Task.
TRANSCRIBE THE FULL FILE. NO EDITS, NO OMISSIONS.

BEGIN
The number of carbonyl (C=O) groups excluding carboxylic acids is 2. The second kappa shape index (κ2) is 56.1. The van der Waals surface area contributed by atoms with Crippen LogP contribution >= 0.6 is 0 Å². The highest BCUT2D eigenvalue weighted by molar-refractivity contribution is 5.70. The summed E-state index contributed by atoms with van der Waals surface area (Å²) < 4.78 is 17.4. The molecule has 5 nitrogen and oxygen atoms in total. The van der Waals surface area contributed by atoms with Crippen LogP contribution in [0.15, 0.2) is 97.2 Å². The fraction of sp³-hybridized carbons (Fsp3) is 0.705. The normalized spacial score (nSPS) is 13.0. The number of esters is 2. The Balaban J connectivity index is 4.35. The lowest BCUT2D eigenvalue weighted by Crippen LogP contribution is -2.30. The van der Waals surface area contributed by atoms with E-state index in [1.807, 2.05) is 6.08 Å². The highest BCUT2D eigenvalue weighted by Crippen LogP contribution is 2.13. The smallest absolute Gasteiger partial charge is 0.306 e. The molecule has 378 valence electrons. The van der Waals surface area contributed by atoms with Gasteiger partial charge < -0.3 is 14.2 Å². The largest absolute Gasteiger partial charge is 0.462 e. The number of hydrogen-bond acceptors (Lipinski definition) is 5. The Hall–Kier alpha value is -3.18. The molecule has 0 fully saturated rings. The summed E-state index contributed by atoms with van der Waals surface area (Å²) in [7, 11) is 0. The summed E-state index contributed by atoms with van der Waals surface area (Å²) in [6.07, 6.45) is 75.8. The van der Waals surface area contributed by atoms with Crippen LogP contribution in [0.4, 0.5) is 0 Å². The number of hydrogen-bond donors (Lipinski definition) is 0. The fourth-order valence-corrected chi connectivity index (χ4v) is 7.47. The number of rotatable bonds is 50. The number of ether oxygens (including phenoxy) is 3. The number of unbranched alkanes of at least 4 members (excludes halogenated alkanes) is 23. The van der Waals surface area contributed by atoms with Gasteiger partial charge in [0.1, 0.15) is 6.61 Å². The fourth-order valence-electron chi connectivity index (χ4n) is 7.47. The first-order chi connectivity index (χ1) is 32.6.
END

The number of carbonyl (C=O) groups excluding carboxylic acids is 2. The second kappa shape index (κ2) is 56.1. The van der Waals surface area contributed by atoms with Crippen LogP contribution >= 0.6 is 0 Å². The highest BCUT2D eigenvalue weighted by molar-refractivity contribution is 5.70. The summed E-state index contributed by atoms with van der Waals surface area (Å²) < 4.78 is 17.4. The molecule has 5 nitrogen and oxygen atoms in total. The van der Waals surface area contributed by atoms with Crippen LogP contribution in [0.15, 0.2) is 97.2 Å². The fraction of sp³-hybridized carbons (Fsp3) is 0.705. The normalized spacial score (nSPS) is 13.0. The number of esters is 2. The Balaban J connectivity index is 4.35. The lowest BCUT2D eigenvalue weighted by Crippen LogP contribution is -2.30. The van der Waals surface area contributed by atoms with E-state index in [1.807, 2.05) is 6.08 Å². The highest BCUT2D eigenvalue weighted by Crippen LogP contribution is 2.13. The smallest absolute Gasteiger partial charge is 0.306 e. The molecule has 378 valence electrons. The van der Waals surface area contributed by atoms with Gasteiger partial charge < -0.3 is 14.2 Å². The largest absolute Gasteiger partial charge is 0.462 e. The number of hydrogen-bond acceptors (Lipinski definition) is 5. The Hall–Kier alpha value is -3.18. The molecule has 0 fully saturated rings. The summed E-state index contributed by atoms with van der Waals surface area (Å²) in [7, 11) is 0. The summed E-state index contributed by atoms with van der Waals surface area (Å²) in [6.07, 6.45) is 75.8. The van der Waals surface area contributed by atoms with Crippen LogP contribution in [0.4, 0.5) is 0 Å². The number of hydrogen-bond donors (Lipinski definition) is 0. The fourth-order valence-corrected chi connectivity index (χ4v) is 7.47. The number of rotatable bonds is 50. The number of ether oxygens (including phenoxy) is 3. The number of unbranched alkanes of at least 4 members (excludes halogenated alkanes) is 23. The van der Waals surface area contributed by atoms with Gasteiger partial charge in [0.1, 0.15) is 6.61 Å². The fourth-order valence-electron chi connectivity index (χ4n) is 7.47. The first-order chi connectivity index (χ1) is 32.6.